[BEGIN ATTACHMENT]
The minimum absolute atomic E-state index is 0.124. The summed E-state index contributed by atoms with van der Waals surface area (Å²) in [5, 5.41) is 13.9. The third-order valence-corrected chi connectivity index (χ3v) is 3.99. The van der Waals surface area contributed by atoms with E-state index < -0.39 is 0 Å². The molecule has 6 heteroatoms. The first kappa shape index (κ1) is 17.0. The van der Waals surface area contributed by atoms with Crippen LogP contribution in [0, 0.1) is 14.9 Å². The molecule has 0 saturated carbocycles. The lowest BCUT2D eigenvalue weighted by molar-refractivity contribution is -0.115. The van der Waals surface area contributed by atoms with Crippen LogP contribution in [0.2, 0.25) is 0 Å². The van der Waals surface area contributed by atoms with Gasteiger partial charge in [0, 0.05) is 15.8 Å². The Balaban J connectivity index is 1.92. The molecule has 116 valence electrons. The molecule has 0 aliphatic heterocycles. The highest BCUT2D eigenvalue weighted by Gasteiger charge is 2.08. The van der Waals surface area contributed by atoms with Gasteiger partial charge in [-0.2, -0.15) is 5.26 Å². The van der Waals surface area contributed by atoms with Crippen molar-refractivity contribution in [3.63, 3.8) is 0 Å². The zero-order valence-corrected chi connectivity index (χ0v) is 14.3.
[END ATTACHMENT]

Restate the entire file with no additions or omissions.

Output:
The minimum absolute atomic E-state index is 0.124. The summed E-state index contributed by atoms with van der Waals surface area (Å²) in [5, 5.41) is 13.9. The third-order valence-corrected chi connectivity index (χ3v) is 3.99. The van der Waals surface area contributed by atoms with E-state index < -0.39 is 0 Å². The molecule has 6 heteroatoms. The first kappa shape index (κ1) is 17.0. The van der Waals surface area contributed by atoms with Crippen LogP contribution in [0, 0.1) is 14.9 Å². The molecule has 0 saturated carbocycles. The lowest BCUT2D eigenvalue weighted by molar-refractivity contribution is -0.115. The van der Waals surface area contributed by atoms with Crippen LogP contribution in [0.2, 0.25) is 0 Å². The van der Waals surface area contributed by atoms with Gasteiger partial charge in [0, 0.05) is 15.8 Å². The Balaban J connectivity index is 1.92. The molecule has 116 valence electrons. The molecule has 0 aliphatic heterocycles. The highest BCUT2D eigenvalue weighted by Gasteiger charge is 2.08. The van der Waals surface area contributed by atoms with Gasteiger partial charge in [-0.2, -0.15) is 5.26 Å². The van der Waals surface area contributed by atoms with Crippen molar-refractivity contribution in [3.63, 3.8) is 0 Å². The zero-order valence-corrected chi connectivity index (χ0v) is 14.3.